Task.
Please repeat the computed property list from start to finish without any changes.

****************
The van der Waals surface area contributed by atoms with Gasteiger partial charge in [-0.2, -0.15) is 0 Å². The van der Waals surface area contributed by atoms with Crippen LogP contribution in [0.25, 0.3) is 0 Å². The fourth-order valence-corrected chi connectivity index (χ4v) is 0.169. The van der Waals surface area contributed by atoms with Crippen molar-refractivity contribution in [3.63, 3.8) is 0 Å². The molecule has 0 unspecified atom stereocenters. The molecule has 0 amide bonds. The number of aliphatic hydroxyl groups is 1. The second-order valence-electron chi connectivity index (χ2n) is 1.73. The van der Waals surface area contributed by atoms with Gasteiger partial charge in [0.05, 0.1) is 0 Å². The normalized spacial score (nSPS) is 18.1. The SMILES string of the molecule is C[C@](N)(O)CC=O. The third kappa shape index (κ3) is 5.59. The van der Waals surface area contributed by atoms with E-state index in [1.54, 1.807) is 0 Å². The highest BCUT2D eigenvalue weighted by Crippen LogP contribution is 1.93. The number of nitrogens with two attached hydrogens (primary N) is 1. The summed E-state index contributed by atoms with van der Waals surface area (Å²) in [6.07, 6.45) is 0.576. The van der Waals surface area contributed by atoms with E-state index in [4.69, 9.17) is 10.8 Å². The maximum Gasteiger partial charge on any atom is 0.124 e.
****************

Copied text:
The van der Waals surface area contributed by atoms with Gasteiger partial charge in [-0.2, -0.15) is 0 Å². The van der Waals surface area contributed by atoms with Crippen LogP contribution in [0.25, 0.3) is 0 Å². The fourth-order valence-corrected chi connectivity index (χ4v) is 0.169. The van der Waals surface area contributed by atoms with Crippen molar-refractivity contribution in [3.63, 3.8) is 0 Å². The molecule has 0 unspecified atom stereocenters. The molecule has 0 amide bonds. The number of aliphatic hydroxyl groups is 1. The second-order valence-electron chi connectivity index (χ2n) is 1.73. The van der Waals surface area contributed by atoms with Gasteiger partial charge in [0.05, 0.1) is 0 Å². The normalized spacial score (nSPS) is 18.1. The SMILES string of the molecule is C[C@](N)(O)CC=O. The third kappa shape index (κ3) is 5.59. The van der Waals surface area contributed by atoms with E-state index in [1.54, 1.807) is 0 Å². The highest BCUT2D eigenvalue weighted by Crippen LogP contribution is 1.93. The number of nitrogens with two attached hydrogens (primary N) is 1. The summed E-state index contributed by atoms with van der Waals surface area (Å²) in [6.07, 6.45) is 0.576. The van der Waals surface area contributed by atoms with E-state index in [4.69, 9.17) is 10.8 Å². The maximum Gasteiger partial charge on any atom is 0.124 e.